In her new book examining the link between nature and wellbeing, environmental historian Dr Catherine Knight explores the benefits of nature experienced by everyday New Zealanders, and argues for more nature in the places where most New Zealanders live – our towns and cities.
In New Zealand, we think of ourselves as a country rich with nature, but the fact is that most of our surviving forest and pristine waterways are concentrated in the most mountainous parts of the country. They’re preserved not as a result of careful stewardship, but rather an accident of history: it was just too hard to develop and economically exploit these rugged, inaccessible places. Our lowland landscapes are largely bereft of any forests, wetlands or any nature in its original form.
This comes as the culmination of three years of research, interviews and writing, but in many ways, could not be more timely. The experience of many New Zealanders during this year’s Covid lockdown has only served to underscore how important access to natural spaces are – for both body and mind.
To find out more about the book, visit the Totara Press webpage.
Last week, I had the privilege of visiting a forest school session in Waituna West (not far from the Manawatu town of Feilding). This is part of my research for my latest book, exploring nature and wellbeing in New Zealand (see also: The connection between nature & wellbeing).
Children from Waituna West and Hunterville kindergartens participated in the session. For many of them this was a new experience, and it was a joy to watch them slowly ‘acclimatise’ to the new, and rather unfamiliar, bush environment, becoming more exploratory and experimental as the session progressed.
In the photos, they can be seen washing their hands at the bush ablution facility, listening intently to Lucy’s reading of ‘Room on the broom’ by Julia Donaldson (which was followed by a practical exercise of making a witches’ broom from forest materials), doing some bush ‘wood work’, and taking a walk.
On another of these sweltering hot days, what better thing to do than seek respite in the coolness of the forest. (Well, apart from finding a shady spot beside a large body of water, that is.) Caitlyn and I chose to go for a forest wander this afternoon, followed – it has to be said – by a river dip.
We enjoyed looking at the natural mosaics on the forest floor, and while we were examining one, Caitlyn spotted this tail-less skink! On our way back from the walk the skink was still there, so we sat down on a rock nearby and ‘watched his stillness’, as Caitlyn put it. He didn’t seem to mind our company, either.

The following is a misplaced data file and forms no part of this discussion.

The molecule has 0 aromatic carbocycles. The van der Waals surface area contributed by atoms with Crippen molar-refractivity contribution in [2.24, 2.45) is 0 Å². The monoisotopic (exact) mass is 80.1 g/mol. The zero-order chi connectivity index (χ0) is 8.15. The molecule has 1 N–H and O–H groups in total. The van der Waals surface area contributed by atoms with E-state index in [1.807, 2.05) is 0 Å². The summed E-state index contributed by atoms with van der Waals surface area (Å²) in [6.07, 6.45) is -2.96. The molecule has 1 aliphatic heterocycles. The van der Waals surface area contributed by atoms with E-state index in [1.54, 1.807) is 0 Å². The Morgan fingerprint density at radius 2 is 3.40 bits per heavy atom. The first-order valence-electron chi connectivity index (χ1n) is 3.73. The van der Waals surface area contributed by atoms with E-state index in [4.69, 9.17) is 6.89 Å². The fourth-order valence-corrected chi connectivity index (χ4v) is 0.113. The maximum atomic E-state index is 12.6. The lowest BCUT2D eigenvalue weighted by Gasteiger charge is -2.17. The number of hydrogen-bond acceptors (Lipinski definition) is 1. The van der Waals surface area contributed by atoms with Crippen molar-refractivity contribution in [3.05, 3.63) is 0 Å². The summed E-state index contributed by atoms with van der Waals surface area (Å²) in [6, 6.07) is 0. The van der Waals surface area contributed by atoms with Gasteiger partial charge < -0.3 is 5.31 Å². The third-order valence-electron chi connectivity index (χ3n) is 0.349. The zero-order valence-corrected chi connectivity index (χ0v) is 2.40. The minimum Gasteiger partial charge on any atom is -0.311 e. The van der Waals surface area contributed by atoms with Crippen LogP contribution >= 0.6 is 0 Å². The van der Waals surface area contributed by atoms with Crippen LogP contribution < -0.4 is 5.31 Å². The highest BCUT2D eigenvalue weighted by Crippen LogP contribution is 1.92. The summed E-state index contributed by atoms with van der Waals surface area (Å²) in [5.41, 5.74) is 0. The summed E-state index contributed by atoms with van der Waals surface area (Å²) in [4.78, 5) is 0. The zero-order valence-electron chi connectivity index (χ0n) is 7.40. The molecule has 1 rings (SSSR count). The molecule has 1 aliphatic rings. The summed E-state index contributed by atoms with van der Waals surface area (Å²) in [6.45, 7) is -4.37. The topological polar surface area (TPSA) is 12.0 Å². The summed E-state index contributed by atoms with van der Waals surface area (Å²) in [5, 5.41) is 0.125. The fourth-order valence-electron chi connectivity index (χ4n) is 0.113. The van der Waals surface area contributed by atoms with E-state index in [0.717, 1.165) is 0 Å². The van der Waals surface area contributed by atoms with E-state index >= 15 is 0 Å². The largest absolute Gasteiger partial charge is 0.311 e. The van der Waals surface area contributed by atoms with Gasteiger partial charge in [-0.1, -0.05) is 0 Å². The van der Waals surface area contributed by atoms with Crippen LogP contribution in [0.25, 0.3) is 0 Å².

Do other countries have ‘gullies’? – I am not sure. The dictionary tells me they are also known as ‘small valleys’ and ‘ravines’. ‘Valley’, even of the diminutive kind, seems a bit too bucoIic to me, while ‘ravine’ sounds way too treacherous (though in fairness, some gullies are pretty precipitous). Continue reading →
A paper exploring how the perception of rivers has changed over time has just been published in a special issue of the international journal River Research Applications, entitled The meaning of rivers in Aotearoa New Zealand – Past and present”.
I was recently alerted to this interesting graph showing the various drivers in landscape transformation in Aotearoa New Zealand over the past two centuries. The graph appears in Eric Pawson’s chapter ‘Sustainability and management of the environment’ in The physical environment: A New Zealand perspective, edited by A. Sturman and R. Spronken-Smith (Oxford University Press, 2001). It would be an intriguing to see how the graph looks beyond 2000.
“Reading this book will likely change your perception of the New Zealand environment. It is a must-read for all New Zealand landscape architects, planners, resource management lawyers and indeed all New Zealanders that want to achieve a better future for their children and their children’s children.”
This was the conclusion of Peter Kensington, planner and landscape architect in a recent review of Beyond Manapouri: 50 years of environmental politics in New Zealand (Canterbury University Press).
Madi Kensington, aged 11 years old, also reviewed the book, and concluded:
“This book perfectly explains how New Zealand has changed its view on the environment many times over the past 50 years. In the early days, our environment was regarded as something our government didn’t need to worry about, but as the years wore on, things started getting more serious. Knight has explained these issues with perfectly-worded descriptions and given real examples, making for convincing reading.”
In a recent article published in George Washington University’s online journal History News Network, I argue that New Zealand may be on the cusp of a tipping point – not in the state of our environment, but rather, in terms of New Zealanders’ awareness of the gravity of environmental issues we face and the need to make meaningful interventions.
I conclude my article with the hope that a future historian will be able to reflect back on this period, and identify it as a watershed era in terms of environmental awareness and action – a ‘tipping point’ in environmental history, much like the Save Manapouri Campaign was half a century ago.